The risk of early death from heart attacks or stroke is raised by even mild anxiety or depression according to a new study.
It is already thought that patients who suffer from clinical depression or other major mental health problems have a greater chance of dying early.
However, research from universities in Edinburgh and London shows that people with ‘sub-clinical’ anxiety or depression also have an increased risk of dying from heart disease or stroke.
Writing in the British Medical Journal, scientists looked at deaths in 68,000 middle aged and older people followed from 1994 to 2004.
Those with ‘sub-clinical’ depression or anxiety had a 29 per cent increased risk of dying from heart disease and stroke over a decade than those who did not.
In addition, they had a 29 per cent increased risk of dying from 'external causes', like road accidents and suicide.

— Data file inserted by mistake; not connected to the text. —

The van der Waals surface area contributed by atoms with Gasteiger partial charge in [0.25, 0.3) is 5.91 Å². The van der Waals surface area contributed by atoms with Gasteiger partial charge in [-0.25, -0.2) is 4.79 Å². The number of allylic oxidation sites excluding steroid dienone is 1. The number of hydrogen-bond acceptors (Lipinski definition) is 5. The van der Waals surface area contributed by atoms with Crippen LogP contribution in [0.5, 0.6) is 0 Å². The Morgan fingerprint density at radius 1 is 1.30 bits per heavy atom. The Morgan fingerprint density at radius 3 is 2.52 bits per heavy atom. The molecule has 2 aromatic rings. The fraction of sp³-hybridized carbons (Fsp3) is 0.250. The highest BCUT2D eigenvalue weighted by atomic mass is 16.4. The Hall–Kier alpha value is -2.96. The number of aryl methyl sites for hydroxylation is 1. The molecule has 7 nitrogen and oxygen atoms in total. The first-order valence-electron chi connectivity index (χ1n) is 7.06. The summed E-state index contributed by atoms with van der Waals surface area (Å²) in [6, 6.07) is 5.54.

Lead author of the study, Dr Tom Russ from Edinburgh University, said that stress altered the physiology of the body to make it less healthy and more vulnerable to heart attack and stroke. He said:
“It’s early days, but there’s growing interest in potential physiological changes associated with both distress and cardiovascular pathology.”
Paul Farmer, chief executive of the mental health charity Mind, said: "This research highlights the importance of seeking help for mental health problems as soon as they become apparent, as early intervention leads to much better health outcomes all round."
At the same time, data from the NHS Information Centre for Health and Social Care show that the number of anti-depressant prescriptions being issued in England has risen by almost 10 per cent in just a year.
The researchers believe that alternative treatments to medication should be investigated as the cases of mild anxiety and depression increase.
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